The Department of Energy announced its 2019 fiscal year award funds for what it calls “advanced vehicle technologies research” and both General Motors and Ford received healthy sums of cash. The government awarded GM a total of $9.1 million, of which $2 million is explicitly related to research and development for solid-state batteries.
A £9 million project led by Glass Technology Services and British Glass aims to completely recycle all types of waste from the construction industry. The project is being undertaken by scientists based in South Yorkshire, along with 27 of its European partners. They aim to recycle glass, wood, ceramics, plastic, and rubber.
Container manufacturer Owens-Illinois could soon produce bottles from glass collected from curbside recycling. O-I signed an agreement in principle with Canadian recycler Groupe Bellemare, based in Quebec. Beyond guarantees of feedstock, it will foremost require a change in Quebec regulation to ban any use of glass in landfill sites.
U.S. Department of Energy announced $59 million for 43 projects for new and innovative advanced vehicle technologies research. These projects address priorities in advanced batteries and electric drive systems, co-optimized engine and fuel technologies, materials for efficient powertrains, and alternative fuels and new energy efficient mobility systems.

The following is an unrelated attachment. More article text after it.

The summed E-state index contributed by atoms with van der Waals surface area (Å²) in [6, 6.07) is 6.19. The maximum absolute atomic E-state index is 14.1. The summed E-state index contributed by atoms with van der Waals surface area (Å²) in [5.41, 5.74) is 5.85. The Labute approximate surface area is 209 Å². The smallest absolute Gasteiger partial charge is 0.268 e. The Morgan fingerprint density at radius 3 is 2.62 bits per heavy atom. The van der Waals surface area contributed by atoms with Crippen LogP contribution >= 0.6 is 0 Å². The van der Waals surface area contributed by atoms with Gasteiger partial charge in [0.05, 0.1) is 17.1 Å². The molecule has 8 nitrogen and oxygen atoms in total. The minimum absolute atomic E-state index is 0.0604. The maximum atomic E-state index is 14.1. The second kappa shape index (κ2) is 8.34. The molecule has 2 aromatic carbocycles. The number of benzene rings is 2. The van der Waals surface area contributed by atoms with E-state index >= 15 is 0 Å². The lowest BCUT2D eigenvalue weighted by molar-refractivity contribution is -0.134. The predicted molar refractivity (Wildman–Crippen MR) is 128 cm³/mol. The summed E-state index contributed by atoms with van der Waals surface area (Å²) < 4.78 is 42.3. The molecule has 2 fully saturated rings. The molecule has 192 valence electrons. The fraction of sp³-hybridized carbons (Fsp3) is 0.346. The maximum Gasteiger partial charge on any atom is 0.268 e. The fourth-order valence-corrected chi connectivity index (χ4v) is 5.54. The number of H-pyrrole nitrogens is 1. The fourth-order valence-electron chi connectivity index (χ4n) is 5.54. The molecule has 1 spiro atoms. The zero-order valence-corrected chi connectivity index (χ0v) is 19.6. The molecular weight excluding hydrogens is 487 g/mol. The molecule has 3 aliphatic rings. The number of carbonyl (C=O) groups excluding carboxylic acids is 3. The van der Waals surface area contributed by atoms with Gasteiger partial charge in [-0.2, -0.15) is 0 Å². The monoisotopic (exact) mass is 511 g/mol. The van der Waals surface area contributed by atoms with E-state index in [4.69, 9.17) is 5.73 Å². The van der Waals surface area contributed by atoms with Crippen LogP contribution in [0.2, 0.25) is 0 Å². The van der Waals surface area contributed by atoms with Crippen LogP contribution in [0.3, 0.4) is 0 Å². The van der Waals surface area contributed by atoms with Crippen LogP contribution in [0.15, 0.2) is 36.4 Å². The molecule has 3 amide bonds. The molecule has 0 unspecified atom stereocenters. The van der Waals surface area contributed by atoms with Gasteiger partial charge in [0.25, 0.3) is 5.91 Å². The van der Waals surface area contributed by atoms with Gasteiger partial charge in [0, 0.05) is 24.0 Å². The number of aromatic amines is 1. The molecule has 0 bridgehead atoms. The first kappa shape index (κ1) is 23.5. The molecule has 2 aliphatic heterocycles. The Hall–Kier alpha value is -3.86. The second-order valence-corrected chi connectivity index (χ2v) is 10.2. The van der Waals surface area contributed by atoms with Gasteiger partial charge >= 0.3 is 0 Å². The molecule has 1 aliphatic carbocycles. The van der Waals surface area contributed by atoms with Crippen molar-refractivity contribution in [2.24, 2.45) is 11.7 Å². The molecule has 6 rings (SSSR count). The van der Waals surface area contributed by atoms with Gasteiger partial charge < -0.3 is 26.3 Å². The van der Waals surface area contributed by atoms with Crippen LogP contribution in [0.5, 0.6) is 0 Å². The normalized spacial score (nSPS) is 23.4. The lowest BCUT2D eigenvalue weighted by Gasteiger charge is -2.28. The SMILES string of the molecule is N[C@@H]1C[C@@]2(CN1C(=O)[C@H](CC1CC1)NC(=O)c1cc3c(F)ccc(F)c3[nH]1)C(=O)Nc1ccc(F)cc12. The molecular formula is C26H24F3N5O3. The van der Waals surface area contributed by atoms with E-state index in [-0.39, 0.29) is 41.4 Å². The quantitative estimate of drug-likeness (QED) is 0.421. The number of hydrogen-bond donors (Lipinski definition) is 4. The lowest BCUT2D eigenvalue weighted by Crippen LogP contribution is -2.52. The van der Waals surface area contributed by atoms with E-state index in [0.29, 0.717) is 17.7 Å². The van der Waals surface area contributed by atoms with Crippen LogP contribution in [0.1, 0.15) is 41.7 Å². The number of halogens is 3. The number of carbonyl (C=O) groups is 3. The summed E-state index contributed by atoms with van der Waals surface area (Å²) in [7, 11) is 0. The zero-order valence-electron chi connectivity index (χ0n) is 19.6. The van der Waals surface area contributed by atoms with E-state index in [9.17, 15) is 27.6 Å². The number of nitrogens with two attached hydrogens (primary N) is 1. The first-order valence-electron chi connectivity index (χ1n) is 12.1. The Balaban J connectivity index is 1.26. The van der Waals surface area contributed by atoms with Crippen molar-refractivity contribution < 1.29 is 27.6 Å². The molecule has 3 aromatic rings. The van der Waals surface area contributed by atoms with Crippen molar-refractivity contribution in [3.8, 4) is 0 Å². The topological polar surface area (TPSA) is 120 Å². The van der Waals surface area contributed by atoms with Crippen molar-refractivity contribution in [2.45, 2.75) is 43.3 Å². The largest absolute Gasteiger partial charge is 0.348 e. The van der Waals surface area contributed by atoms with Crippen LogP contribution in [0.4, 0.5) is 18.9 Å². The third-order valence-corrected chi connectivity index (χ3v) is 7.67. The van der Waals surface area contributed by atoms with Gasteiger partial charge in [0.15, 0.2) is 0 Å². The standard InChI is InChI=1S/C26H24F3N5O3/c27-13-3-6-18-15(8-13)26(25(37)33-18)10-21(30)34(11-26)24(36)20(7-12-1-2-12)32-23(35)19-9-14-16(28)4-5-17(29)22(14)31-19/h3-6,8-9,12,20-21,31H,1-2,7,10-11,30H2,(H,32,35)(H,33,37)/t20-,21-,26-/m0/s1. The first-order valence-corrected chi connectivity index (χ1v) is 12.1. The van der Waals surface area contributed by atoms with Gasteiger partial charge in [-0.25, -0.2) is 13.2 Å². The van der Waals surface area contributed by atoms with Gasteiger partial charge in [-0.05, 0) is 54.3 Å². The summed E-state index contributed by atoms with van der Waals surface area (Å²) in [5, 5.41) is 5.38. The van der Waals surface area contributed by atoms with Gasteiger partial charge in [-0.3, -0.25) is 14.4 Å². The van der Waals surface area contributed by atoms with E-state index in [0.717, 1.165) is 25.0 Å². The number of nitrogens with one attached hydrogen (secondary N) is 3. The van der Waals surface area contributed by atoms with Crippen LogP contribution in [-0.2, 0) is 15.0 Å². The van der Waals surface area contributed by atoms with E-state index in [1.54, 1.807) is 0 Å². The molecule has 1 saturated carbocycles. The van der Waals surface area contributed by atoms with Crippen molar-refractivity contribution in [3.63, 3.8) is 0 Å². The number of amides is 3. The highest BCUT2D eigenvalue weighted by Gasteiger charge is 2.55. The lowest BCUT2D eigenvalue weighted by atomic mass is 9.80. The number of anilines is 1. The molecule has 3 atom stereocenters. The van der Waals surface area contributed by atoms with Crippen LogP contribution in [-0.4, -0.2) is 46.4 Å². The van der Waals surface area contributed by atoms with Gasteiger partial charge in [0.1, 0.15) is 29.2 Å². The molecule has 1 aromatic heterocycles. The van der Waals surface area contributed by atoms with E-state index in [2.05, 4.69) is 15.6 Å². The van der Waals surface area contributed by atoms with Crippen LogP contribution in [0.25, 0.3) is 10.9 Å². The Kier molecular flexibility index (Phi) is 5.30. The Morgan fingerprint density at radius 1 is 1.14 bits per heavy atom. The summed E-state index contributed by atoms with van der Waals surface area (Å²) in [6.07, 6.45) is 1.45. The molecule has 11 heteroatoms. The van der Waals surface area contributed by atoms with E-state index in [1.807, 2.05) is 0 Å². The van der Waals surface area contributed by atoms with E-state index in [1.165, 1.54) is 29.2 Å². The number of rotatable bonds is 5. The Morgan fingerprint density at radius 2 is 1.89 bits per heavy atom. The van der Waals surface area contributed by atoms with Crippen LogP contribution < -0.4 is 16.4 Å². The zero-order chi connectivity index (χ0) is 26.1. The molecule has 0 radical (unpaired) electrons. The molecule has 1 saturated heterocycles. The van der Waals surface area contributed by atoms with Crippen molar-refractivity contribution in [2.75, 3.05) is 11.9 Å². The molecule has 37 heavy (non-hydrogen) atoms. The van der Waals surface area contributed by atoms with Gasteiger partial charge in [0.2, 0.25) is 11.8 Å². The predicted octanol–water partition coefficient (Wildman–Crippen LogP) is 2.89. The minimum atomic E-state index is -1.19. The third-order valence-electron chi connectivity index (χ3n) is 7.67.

AMable, an EU Horizon 2020 program accelerating the adoption of additive manufacturing, announced the third open call grant of €450,000 for small and medium-sized enterprises (SMEs) using 3D printing. Training for additive manufacturing, especially where design is concerned, is a core area of interest for the grant.
An Indian-origin researcher at University of New South Wales, Sydney, received a $3.3 million grant to transform waste and resource recovery industry by developing advanced manufacturing capabilities that focus on small-scale processing of materials produced from battery and consumer wastes.
A pilot plant to be built at the U.K.’s University of Birmingham will be the first to use a patented process called hydrogen processing of magnet scrap (HPMS) to recover rare earth alloys from scrap magnets. HPMS uses hydrogen to decrepitate magnets containing the rare earth element neodymium.
Diversified Australian exploration company Broken Hill Prospecting formed a wholly-owned U.S.-based subsidiary to acquire and develop the large-tonnage La Paz rare earth project in Arizona. Location notices for the lode mining claims have been filed with Arizona’s Bureau of Land Management while a prospecting permit application is in progress.
Scientists in Sweden and China analyzed net costs and profits associated with building and operating industrial and commercial solar energy projects in 344 prefecture-level cities in China. They found in all 344 cities, solar photovoltaic systems were capable of generating and selling electricity at lower prices than the grid without subsidies.